A Nordon bombsight, the mahogany nose of a Curtiss Flying Boat, an aircraft model collection in memory of Robert Wilinski, photographs, a uniform collection, and a typical Army barracks set up complete the internal displays, while two aircraft are featured outside.  The first, an A-4F Skyhawk, had been assigned to Attack Squadron 192 aboard the aircraft carrier USS Orskary in 1968 during its Vietnam War combat tour, while the second is a Short Brothers SD3-30 named “Kwajalein Atoll.”

Aside from the exhibits, the museum fields World War II pilot reunions, films, school educational programs, aircraft fly-ins and air shows, and veterans’ events.

Millville Army Air Field, time portal to World War II and once a significant gunnery pilot training facility on the east coast with a fleet of P-47 Thunderbolts, is a living history experience which transcends the past and tells its story to the visitor in the present.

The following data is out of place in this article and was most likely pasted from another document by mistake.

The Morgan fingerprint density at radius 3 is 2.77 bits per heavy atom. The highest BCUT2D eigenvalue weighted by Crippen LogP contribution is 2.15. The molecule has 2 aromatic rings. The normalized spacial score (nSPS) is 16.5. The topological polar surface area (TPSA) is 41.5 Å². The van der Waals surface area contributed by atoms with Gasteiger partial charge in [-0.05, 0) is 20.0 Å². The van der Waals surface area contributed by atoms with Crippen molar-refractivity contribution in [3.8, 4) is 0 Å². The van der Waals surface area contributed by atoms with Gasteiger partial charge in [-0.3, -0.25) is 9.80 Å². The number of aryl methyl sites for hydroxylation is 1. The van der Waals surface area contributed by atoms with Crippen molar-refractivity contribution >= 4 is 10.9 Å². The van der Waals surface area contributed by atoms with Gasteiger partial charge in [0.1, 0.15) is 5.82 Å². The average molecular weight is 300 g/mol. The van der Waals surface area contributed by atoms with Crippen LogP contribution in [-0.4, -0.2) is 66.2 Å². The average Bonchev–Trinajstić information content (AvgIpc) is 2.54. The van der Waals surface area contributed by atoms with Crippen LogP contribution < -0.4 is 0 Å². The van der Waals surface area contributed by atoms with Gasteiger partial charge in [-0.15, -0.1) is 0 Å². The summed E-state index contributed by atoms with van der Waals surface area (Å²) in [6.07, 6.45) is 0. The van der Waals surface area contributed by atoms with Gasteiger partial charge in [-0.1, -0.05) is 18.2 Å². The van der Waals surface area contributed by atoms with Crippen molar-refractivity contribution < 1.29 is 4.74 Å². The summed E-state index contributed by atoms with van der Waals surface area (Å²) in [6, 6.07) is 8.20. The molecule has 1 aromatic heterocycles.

The second historic base in Southern New Jersey, Naval Air Station Wildwood, is located at Cape May Airport.  Constructed in 1942, it had facilitated dive-bombing training with a fleet of Douglas SBD Dauntless, Curitss SB2C Helldiver, Grumman TBM Avenger, and Vought F4U Corsair aircraft, at which time its pilots, arranged in air groups, had transferred to their respective aircraft carriers in the Pacific.

When victory had closed the doors on World War II’s theaters in 1945, the Navy had discontinued its training programs at Naval Air Station Wildwood and by December of the following year, it had been deactivated, its 109 buildings having been declared surplus.  Of these, 79 had been offered by the War Assets Administration, which had intermittently acquired the property, for off-site use, while several larger structures had been given to Cape May County, which had resumed operation of the station.  Hanger Number One, which had been designed by architect Albert Kahn and whose construction had commenced as far back as October of 1942, had been one of them.